Without sounding too much like a cheerleader, way to go! The prospect of leaving something as ubiquitous as happiness out of the realm of scientific inquiry simply because it seems hard to quantify or because it "belongs" out side... to me that smacks of the commonly held position advocating leaving economics out of the sciences because it couldnt imediately show results as concrete as physics or biology... and without the scientific study of economics where would we be?

Adam writes:

Right. We all need a science of happiness, to tell us just how we can achieve it.

It will never happen. You might as well be asking for science to find a way to make your like fulfilling. Things like "Happiness" and "fulfillment" are concepts that have only a fleeting connection with reality, and certainly aren't measurable.

Why do you think this research is important? First of all, how do you propose it ever be conducted scientifically? Second of all, to what end do you see this as helping anyone?

Matt writes:

Amen to Adam.
I think a perfect breakdown of cerebral chemistry will ultimately prove the only thing that gives Caplan the "answers" he wants. Then we'll be trying to figure out how to get more of chemical A and B out of this or that gland. Indeed the usefulness of this research is suspect. If I'm a two on the happiness scale and paraplegic is a 2.96 does that mean that on average I'd be better off as a paraplegic? As you might imagine, the examples can go on like that forever and nobody will be able tell me how I can get happier. Can anyone tell me how I can switch from blaming an accident on someone else to blaming it on myself?

Why it is that smart people waste their time bothering at all with "happiness research" is an answer I'd like to have. (Lucky for me, I'm not smart, so my typings here have not been a waste of time.)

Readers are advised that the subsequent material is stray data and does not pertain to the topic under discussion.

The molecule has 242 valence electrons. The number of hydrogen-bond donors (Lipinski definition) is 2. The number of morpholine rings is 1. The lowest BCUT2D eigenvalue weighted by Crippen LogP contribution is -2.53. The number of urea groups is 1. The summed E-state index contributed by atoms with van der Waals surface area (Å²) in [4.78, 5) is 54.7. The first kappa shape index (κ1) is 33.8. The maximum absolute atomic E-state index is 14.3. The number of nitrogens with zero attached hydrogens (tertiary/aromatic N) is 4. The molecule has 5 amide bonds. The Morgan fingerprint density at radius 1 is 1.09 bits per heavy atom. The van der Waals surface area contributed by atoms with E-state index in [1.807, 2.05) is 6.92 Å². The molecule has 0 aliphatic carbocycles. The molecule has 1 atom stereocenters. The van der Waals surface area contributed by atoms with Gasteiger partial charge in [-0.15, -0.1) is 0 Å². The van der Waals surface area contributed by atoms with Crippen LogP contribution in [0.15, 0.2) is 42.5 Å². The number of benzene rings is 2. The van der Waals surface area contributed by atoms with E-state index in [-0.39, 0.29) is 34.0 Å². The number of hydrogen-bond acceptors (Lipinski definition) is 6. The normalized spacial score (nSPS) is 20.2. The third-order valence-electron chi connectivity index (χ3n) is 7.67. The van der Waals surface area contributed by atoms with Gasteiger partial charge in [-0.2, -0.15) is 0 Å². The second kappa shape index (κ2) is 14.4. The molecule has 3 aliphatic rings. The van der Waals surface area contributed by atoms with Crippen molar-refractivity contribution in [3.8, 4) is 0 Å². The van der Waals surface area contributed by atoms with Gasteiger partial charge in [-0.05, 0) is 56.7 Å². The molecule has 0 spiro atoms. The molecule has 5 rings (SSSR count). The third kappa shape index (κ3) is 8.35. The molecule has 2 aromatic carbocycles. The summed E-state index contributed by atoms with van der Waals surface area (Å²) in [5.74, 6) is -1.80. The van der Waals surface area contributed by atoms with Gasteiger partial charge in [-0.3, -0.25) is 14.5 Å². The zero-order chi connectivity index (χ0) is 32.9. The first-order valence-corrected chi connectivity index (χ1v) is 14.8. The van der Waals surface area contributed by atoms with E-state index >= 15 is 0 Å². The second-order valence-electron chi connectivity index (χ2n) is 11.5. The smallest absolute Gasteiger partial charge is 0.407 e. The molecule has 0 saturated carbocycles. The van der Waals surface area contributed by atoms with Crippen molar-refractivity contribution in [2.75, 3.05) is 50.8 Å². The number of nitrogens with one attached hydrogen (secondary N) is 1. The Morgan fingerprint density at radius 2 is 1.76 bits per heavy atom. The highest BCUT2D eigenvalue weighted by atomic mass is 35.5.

Cyberike writes:

I appreciate reading the research on happiness because it illustrates just how illogical we are. How logical is it that we judge our own happiness by comparing ourselves with others? As silly as it sounds, I know it is true from my own experience.

By thinking through the rational for unhappiness, I believe I can control it. I can consiously change the way I think, focusing on what I have rather than what I do not have. Even the concept of being able to control my happiness, if only slightly, makes me happier.

Logically, Adam is doing the same thing that unhappy people do: focus on things that are not happening instead of things that are. Let me give you an exapmle: I bought a car because I liked it. Later, I became unhappy when I found out I could have bought what may have been a better car for a lower price. Unhappy I was. But wait a minute: I like my car. How logical is it that I am unhappy because of something that might have happened?

Look at happiness research from another angle: it is shown we are unhappy when we blame others for our mis-fortune. Now that we know what the research shows, why would we do something that we know makes us unhappy? The lesson: Quit blaming others. Accept the reality that we have to live with the result. Become happier as a result.

Barkley Rosser writes:

Adam and Matt,

Well, this happiness research is not much less scientific than pretty much all of social science. It is all very soft, even experimental economics, even pure axiomatic economic theory (which has not much to do with the real world economy), not even high-powered time-series econometrics of tick-by-tick financial series. It is all ultimately pretty mushy.